Eighteen subjects with sickle cell disease underwent automated partial red cell exchanges while hospitalized as part of a research protocol. Using either a discontinuous-flow or a continuous-flow cell separator, we were able to accomplish a 50% exchange in an adult in approximately two hours. Transfusion of blood with an antigenic marker permitted rapid, on-line evaluation of exchange efficiency during the procedure. Ten subjects, in whom the hemoglobin concentration and blood volume were maintained nearly constant, were evaluated by submaximal exercise testing. Each subject realized a substantial improvement in exercise capacity; the mean anaerobic threshold increased from 64 to 115 watts and the mean work performed at a heart rate of 170/minute increased from 126 to 182 watts. Despite the expected acute increase in whole blood oxygen affinity in each patient, there was no clinical evidence of detrimental effects during or immediately following the procedure. Three of the subjects developed delayed hemolytic reactions within six days of exchange transfusion and presented with clinical features of painful sickle cell crises. When exchange transfusion is indicated, cell separators permit a rapid, effective and safe procedure.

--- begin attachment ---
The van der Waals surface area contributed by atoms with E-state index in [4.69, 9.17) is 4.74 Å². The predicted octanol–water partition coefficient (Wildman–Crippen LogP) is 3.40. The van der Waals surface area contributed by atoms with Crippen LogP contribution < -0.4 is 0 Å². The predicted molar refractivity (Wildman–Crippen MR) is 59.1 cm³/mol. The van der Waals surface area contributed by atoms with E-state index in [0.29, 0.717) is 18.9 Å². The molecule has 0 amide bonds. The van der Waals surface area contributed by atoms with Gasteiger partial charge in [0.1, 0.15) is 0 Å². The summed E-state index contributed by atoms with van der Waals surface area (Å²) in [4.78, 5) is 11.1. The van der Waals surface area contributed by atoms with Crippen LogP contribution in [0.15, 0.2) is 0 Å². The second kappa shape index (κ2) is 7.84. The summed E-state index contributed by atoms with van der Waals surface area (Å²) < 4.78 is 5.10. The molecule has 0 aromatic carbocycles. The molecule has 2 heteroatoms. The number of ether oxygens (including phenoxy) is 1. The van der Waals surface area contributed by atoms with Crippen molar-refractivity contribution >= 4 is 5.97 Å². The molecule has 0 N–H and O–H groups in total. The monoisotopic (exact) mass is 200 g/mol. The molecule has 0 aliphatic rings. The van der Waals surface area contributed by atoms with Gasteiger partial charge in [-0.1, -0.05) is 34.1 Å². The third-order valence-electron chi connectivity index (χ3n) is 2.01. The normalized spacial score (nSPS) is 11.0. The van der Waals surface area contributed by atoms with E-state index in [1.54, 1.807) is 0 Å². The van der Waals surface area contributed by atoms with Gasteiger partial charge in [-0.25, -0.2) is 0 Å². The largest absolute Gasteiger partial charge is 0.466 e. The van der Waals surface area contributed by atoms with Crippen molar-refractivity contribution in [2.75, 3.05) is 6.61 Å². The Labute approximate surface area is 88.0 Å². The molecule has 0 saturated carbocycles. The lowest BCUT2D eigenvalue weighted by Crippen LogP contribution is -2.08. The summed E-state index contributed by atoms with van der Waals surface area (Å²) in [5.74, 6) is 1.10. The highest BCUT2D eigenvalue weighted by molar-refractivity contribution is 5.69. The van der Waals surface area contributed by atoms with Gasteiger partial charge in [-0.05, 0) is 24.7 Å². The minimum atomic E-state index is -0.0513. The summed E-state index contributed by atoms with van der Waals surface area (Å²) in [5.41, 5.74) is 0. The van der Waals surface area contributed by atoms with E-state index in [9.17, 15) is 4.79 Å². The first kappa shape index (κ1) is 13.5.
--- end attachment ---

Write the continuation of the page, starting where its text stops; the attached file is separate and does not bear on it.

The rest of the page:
|Original language||English (US)|
|Number of pages||9|
|Journal||Progress in Clinical and Biological Research|
|State||Published - 1982|
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